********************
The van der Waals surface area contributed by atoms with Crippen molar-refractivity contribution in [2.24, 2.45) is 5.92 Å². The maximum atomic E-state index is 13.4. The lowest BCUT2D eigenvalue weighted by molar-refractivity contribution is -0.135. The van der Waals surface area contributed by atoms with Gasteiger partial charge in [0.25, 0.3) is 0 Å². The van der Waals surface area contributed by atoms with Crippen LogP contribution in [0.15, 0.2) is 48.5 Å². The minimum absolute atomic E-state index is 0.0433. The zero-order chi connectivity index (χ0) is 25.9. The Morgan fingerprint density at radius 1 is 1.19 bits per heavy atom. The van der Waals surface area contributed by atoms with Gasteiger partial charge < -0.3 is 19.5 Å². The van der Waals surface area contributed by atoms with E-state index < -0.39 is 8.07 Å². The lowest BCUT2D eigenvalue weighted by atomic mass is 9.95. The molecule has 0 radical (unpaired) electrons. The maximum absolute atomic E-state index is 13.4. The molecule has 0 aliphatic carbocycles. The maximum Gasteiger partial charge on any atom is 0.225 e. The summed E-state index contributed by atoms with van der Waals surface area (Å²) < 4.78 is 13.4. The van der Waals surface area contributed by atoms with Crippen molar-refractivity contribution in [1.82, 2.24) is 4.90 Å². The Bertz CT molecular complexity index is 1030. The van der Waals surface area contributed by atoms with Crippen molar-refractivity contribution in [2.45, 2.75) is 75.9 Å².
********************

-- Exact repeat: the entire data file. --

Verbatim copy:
The van der Waals surface area contributed by atoms with Crippen molar-refractivity contribution in [2.24, 2.45) is 5.92 Å². The maximum atomic E-state index is 13.4. The lowest BCUT2D eigenvalue weighted by molar-refractivity contribution is -0.135. The van der Waals surface area contributed by atoms with Gasteiger partial charge in [0.25, 0.3) is 0 Å². The van der Waals surface area contributed by atoms with Crippen LogP contribution in [0.15, 0.2) is 48.5 Å². The minimum absolute atomic E-state index is 0.0433. The zero-order chi connectivity index (χ0) is 25.9. The Morgan fingerprint density at radius 1 is 1.19 bits per heavy atom. The van der Waals surface area contributed by atoms with Gasteiger partial charge < -0.3 is 19.5 Å². The van der Waals surface area contributed by atoms with E-state index < -0.39 is 8.07 Å². The lowest BCUT2D eigenvalue weighted by atomic mass is 9.95. The molecule has 0 radical (unpaired) electrons. The maximum absolute atomic E-state index is 13.4. The molecule has 0 aliphatic carbocycles. The maximum Gasteiger partial charge on any atom is 0.225 e. The summed E-state index contributed by atoms with van der Waals surface area (Å²) < 4.78 is 13.4. The van der Waals surface area contributed by atoms with Crippen molar-refractivity contribution in [1.82, 2.24) is 4.90 Å². The Bertz CT molecular complexity index is 1030. The van der Waals surface area contributed by atoms with Crippen molar-refractivity contribution in [2.45, 2.75) is 75.9 Å².